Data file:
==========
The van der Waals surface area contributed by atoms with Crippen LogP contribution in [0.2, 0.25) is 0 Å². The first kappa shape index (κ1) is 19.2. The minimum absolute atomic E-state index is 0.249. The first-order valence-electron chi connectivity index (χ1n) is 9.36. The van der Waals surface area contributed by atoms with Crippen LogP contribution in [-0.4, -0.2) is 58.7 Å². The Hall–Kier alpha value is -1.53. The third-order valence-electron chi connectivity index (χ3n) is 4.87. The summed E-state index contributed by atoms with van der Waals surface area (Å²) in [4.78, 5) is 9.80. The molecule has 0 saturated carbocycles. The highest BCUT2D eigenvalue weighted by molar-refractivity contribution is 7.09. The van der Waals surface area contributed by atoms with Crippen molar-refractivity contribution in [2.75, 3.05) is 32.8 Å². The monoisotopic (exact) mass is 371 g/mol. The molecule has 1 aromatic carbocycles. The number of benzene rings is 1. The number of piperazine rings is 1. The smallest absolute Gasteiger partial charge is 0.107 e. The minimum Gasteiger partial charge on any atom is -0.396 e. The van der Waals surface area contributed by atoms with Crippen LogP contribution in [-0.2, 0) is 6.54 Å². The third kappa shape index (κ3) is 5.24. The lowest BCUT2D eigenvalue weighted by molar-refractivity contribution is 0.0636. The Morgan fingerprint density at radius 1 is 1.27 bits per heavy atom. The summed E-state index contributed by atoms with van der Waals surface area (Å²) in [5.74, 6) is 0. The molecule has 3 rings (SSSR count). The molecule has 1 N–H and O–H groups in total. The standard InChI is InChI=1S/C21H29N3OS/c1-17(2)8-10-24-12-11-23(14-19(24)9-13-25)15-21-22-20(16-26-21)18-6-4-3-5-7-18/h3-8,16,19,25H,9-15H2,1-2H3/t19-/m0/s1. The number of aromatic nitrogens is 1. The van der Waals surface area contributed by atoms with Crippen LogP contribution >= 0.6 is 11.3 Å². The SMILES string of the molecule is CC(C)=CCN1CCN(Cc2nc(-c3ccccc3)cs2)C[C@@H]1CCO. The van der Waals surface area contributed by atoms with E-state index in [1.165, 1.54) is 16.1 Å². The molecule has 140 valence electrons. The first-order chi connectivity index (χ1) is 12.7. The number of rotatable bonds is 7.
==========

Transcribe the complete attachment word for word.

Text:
The van der Waals surface area contributed by atoms with Crippen LogP contribution in [0.2, 0.25) is 0 Å². The first kappa shape index (κ1) is 19.2. The minimum absolute atomic E-state index is 0.249. The first-order valence-electron chi connectivity index (χ1n) is 9.36. The van der Waals surface area contributed by atoms with Crippen LogP contribution in [-0.4, -0.2) is 58.7 Å². The Hall–Kier alpha value is -1.53. The third-order valence-electron chi connectivity index (χ3n) is 4.87. The summed E-state index contributed by atoms with van der Waals surface area (Å²) in [4.78, 5) is 9.80. The molecule has 0 saturated carbocycles. The highest BCUT2D eigenvalue weighted by molar-refractivity contribution is 7.09. The van der Waals surface area contributed by atoms with Crippen molar-refractivity contribution in [2.75, 3.05) is 32.8 Å². The monoisotopic (exact) mass is 371 g/mol. The molecule has 1 aromatic carbocycles. The number of benzene rings is 1. The number of piperazine rings is 1. The smallest absolute Gasteiger partial charge is 0.107 e. The minimum Gasteiger partial charge on any atom is -0.396 e. The van der Waals surface area contributed by atoms with Crippen LogP contribution in [-0.2, 0) is 6.54 Å². The third kappa shape index (κ3) is 5.24. The lowest BCUT2D eigenvalue weighted by molar-refractivity contribution is 0.0636. The Morgan fingerprint density at radius 1 is 1.27 bits per heavy atom. The summed E-state index contributed by atoms with van der Waals surface area (Å²) in [5.74, 6) is 0. The molecule has 3 rings (SSSR count). The molecule has 1 N–H and O–H groups in total. The standard InChI is InChI=1S/C21H29N3OS/c1-17(2)8-10-24-12-11-23(14-19(24)9-13-25)15-21-22-20(16-26-21)18-6-4-3-5-7-18/h3-8,16,19,25H,9-15H2,1-2H3/t19-/m0/s1. The number of aromatic nitrogens is 1. The van der Waals surface area contributed by atoms with Crippen LogP contribution >= 0.6 is 11.3 Å². The SMILES string of the molecule is CC(C)=CCN1CCN(Cc2nc(-c3ccccc3)cs2)C[C@@H]1CCO. The van der Waals surface area contributed by atoms with E-state index in [1.165, 1.54) is 16.1 Å². The molecule has 140 valence electrons. The first-order chi connectivity index (χ1) is 12.7. The number of rotatable bonds is 7.